Q&A: Sybrina Fulton, Trayvon Martin’s Mother, on the Black Lives Matter Movement, Racial Justice, Gun Violence, and Why She’s Not Ready to Forgive.

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Photo: Ryan Stone

Black Lives Matter is, in a sense, Trayvon Martin's legacy. The hashtag first began appearing when George Zimmerman, the neighborhood-watch volunteer who fatally shot the 17-year-old as he walked home in a small Florida town, was acquitted in July 2013. While Zimmerman walked free, Trayvon's parents, Tracy Martin and Sybrina Fulton, found themselves at the forefront of an urgent new national movement that has only been fueled by a series of other shootings of black youth by the hands of police, as well as several deaths while in police custody. Fulton, at first unwilling to be a spokesperson, has since grown into her role, traveling around the country to speak about racial violence on behalf of the Trayvon Martin Foundation, and connecting with the "Circle of Mothers," women who have lost children to gun violence. This week, one year after Michael Brown's death and more than three after Trayvon's, Fulton spoke with us about healing, justice for her son, and why, for her, there is no moving on.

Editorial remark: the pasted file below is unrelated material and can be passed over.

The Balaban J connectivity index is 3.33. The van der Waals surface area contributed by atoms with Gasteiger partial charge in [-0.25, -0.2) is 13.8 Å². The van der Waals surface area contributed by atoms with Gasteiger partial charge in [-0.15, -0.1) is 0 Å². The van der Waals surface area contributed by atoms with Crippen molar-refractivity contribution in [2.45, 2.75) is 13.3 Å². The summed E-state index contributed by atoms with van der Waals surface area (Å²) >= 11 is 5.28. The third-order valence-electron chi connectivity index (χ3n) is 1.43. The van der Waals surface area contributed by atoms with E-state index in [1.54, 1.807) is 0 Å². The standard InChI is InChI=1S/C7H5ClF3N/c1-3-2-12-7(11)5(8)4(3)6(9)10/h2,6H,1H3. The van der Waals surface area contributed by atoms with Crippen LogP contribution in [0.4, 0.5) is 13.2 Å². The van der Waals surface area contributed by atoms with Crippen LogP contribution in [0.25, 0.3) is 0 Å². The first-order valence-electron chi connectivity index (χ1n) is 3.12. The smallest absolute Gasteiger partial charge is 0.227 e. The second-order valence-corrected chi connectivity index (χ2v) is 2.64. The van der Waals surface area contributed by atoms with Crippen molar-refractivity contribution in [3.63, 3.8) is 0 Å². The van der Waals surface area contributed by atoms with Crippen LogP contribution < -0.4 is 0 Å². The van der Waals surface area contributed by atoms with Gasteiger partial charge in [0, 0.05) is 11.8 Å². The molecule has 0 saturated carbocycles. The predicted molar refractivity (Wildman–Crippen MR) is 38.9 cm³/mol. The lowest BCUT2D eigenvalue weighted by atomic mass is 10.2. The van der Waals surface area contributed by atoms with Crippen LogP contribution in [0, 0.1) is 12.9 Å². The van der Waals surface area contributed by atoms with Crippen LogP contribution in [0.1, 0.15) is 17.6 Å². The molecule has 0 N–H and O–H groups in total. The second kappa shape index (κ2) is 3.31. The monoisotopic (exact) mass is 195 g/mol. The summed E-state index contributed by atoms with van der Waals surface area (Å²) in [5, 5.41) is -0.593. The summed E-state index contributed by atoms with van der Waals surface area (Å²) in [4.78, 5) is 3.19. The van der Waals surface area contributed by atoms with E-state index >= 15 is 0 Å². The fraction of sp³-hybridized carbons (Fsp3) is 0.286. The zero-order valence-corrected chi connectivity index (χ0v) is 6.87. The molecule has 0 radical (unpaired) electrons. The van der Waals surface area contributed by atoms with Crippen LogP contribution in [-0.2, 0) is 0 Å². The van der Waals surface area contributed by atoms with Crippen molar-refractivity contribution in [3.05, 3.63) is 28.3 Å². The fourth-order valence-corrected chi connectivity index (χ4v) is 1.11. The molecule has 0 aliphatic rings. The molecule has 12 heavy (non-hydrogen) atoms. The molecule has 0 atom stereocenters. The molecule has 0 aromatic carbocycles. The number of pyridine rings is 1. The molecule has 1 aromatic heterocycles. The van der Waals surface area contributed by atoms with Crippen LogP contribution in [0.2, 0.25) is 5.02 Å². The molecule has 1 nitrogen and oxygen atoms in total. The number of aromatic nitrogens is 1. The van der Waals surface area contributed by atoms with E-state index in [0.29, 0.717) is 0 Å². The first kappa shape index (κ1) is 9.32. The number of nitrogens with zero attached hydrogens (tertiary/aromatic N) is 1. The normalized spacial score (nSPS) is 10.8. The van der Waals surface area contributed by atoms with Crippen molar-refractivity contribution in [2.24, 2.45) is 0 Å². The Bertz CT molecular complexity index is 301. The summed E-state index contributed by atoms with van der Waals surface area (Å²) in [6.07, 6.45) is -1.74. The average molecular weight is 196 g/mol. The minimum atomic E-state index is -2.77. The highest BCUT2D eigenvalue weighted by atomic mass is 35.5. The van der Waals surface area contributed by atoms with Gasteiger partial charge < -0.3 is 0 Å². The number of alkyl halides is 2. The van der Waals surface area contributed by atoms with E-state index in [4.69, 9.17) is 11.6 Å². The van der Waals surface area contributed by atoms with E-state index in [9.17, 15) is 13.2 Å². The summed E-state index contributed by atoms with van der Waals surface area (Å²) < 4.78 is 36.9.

Since Trayvon's death, we've seen story after story about the murder of young black men and women. What is that like for you?
It hurts every time I see another tragedy in the news. I feel for those families, I can understand that mother’s cry, and that father’s yelling. I can understand those things because I’ve been through it, and I’m still going through it years later. The pain is so fresh, it's like it never goes away. It’s better at some times, but it never goes away.

With the Foundation we reach out to the families but I don't like to get involved prior to the funeral. I usually wait until after they have buried their loved ones. Then either Tracy or I, or sometimes both of us, will fly to that city and just show that family support and love. In the past year I've met with the families of some of the high-profile victims like Sean Bell, Amadou Diallo, and Ramarley Graham in New York; Hadiya Pendleton in Chicago; Oscar Grant in Oakland; Michael Brown in Ferguson; Tamir Rice in Cleveland; Jordan Davis in Florida — the list goes on. Last week, I met with Sandra Bland's mother and sister. It's just unfortunate, the shoes they have to walk in and the journey they have to take.